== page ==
Montalbano and Valente seemed not even to have heard him, looking as if their minds where elsewhere. But in fact they were paying very close attention, like cats, keeping their eyes closed as if asleep, are actually counting the stars.
The Snack Thief, Andrea Camilleri 1996
The suave and handsome 6-foot-2 man in a herringbone jacket and striped tie who opened the door of his room at the Meridien Hotel (now the Sutton Place) on January 5, 1991 reacted to my stare by stating, “I played centre in my secondary school team.”
Genoa-born (in 1922) Italian actor Vittorio Gassman faced my camera. I was to wait as he had to create a character for my camera. He bent his head and closed his eyes. Ignoring an experienced film critic (my friend John Lekich) on asking actors about former spouses, I mentioned Shelley Winters. Gassman’s reaction was a scary stare and silence.
On January 6, 1991, the Vancouver Italian Community and a few others braved a snowstorm to attend Vittorio Gassman – In Words – A Recital of Theatre and Poetry at the Vancouver Playhouse. The program consisted of mostly virtuoso monologues of Dante Alighieri, Cesare Pascarela, Franz Kafka, Pablo Neruda and Lawrence Ferlinghetti.
Also on the bill was Kean, a work by Alexandre Duams adapted by Jean Paul Sartre that was a revelation to those of us who knew only of Gassman’s Hollywood career in such movies as Robert Altman’s A Wedding, Paul Mazursky’s Tempest (with Molly Ringwald in her debut feature film!) and King Vidor’s War and Peace, or even to those movie-goers who might have seen such Italian classics as Big Deal on Madonna Street or Gassman’s 1975 best actor’s performance at Cannes for the original Scent of a Woman. Few would have known that before making movies in Italy in 1946, he had performed in 40 plays since his professional debut in 1943.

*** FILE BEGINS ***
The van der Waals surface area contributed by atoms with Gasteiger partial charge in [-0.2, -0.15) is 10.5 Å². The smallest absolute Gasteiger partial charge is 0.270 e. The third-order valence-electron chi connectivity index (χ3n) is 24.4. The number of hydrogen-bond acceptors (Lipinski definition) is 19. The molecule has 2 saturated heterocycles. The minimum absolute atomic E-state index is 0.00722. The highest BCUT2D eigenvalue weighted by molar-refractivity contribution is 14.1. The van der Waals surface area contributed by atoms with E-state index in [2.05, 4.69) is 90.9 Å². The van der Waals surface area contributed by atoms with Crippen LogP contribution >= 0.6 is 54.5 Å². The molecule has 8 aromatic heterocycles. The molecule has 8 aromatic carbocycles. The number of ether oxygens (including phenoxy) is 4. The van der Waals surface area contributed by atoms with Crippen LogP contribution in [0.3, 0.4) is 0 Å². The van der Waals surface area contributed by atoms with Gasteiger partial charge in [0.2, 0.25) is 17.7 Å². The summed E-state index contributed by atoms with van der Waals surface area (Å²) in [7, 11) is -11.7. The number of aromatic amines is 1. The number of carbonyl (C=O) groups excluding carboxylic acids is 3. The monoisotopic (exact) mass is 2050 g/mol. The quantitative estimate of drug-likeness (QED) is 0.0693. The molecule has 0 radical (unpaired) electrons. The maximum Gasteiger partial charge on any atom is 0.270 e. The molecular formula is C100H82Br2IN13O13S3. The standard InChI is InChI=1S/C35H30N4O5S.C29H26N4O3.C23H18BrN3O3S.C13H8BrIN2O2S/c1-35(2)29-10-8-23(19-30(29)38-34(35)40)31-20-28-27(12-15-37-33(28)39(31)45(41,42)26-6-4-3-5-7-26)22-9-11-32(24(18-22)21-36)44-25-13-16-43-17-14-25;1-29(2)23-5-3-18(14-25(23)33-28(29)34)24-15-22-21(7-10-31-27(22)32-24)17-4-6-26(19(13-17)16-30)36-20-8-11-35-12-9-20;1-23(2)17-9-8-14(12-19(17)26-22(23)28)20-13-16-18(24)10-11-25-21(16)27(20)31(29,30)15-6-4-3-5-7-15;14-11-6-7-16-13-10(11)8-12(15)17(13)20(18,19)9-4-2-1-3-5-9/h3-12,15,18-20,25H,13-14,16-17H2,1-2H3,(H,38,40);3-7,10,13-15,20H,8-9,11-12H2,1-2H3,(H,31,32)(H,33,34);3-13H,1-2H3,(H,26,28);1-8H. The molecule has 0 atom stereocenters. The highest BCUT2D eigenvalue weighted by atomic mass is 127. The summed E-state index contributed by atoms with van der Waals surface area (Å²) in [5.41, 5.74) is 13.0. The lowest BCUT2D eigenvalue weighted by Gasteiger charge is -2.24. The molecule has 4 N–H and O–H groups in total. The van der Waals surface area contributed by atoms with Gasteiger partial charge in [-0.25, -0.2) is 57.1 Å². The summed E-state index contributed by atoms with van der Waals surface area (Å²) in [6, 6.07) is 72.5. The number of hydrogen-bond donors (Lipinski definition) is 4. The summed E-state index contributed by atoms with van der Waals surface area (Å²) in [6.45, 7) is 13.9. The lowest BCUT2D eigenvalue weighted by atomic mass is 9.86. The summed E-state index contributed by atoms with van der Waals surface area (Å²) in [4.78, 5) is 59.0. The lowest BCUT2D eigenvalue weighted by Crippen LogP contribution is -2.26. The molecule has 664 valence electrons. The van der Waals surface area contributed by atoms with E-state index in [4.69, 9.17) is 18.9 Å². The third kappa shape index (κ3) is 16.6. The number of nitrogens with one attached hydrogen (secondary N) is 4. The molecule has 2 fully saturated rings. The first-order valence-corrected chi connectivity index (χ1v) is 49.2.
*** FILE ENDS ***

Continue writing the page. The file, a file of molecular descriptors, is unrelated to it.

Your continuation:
While Gassman’s Italian and his French were mostly Greek to me, I found I understood a lot from his eloquent acting. It was appropriate that the man who popularized Shakespeare’s plays in Italy and Pirandello and Dante to the world ended the evening’s performance with Dante’s 31st Canto from the Inferno. Line 75 reads: “His very babbling testifies the wrong he did on earth: he is Nimrod, through whose evil mankind no longer speaks a common tongue.”
Even though Dante placed the Babylonian king in Hell, blaming him for Babel, it was Gassman, through his many films (124) and frequent international tours who championed the universal appeal of good theatre.
Gassman, who suffered chronic emphysema, bronchitis, high blookd pressure and depression, abandoned stage acting in February 2000. He died on June 29 of heart failure in Rome. He told his final audience, “Death does not obsess me – it disgusts me.”
Istituto Italiano di Cultura Vancouver
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